with Horse and Hound

Ware – Rattlers?

Big Sky 5Big Sky Hounds Montana Hunt Country, Photo by Gretchen Pelham

There are many commonly used phrases to warn fellow foxhunters of perils when riding outside of the arena. Such as “Ware wire!” and “Ware hole!”. Out West, there has been a worrisome increase in rattlesnake numbers during this Autumn Hunting season. The Big Sky Hounds just announced they must cancel their next hunt and will move some of their future fixtures due to increased rattlesnake activity. They had a horse and hound get bitten just this weekend. Also, a Big Sky Hounds member was recently bitten by the most venomous rattlesnake in the world, with a one-in-a-million adverse reaction. 

Some research on bites from rattlesnakes with the Center for Disease Control found estimates that between 7,000-8,000 people are bitten by venomous snakes in the United States each year, with about five or 0.07% of those people dying. Horse mortality rates from snake bites are approximately 9%, mainly with small foals or unhealthy, elderly horses. Most horses get bitten on the nose due to their curiosity. This presents the complication of nasal passage swelling to a point that prevents breathing. The mortality rate for canines bitten by snakes is about 5%. There is a preventive vaccine and an anti-venom for canines. However, both options are so expensive that they are not practical for a whole kennel of hounds.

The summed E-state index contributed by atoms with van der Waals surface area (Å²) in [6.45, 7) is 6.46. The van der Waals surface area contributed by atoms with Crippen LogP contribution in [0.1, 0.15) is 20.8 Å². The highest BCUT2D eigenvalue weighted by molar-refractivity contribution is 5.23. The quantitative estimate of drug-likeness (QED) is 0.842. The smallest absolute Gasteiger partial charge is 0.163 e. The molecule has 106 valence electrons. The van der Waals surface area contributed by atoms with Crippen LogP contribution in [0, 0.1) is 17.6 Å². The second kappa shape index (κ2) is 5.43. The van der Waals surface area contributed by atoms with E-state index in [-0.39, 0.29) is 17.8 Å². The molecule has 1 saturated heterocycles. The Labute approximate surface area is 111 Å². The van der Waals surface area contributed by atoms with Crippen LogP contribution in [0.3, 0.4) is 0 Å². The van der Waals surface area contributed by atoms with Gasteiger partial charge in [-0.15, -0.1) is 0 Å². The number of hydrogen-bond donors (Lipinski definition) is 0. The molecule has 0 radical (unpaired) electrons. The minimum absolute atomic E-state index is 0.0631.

Fair Warning – the two stories below will have two photos of rattlesnakes.

mohave green rattlesnakeMojave Green Rattlesnake

Mojave Green Rattlesnake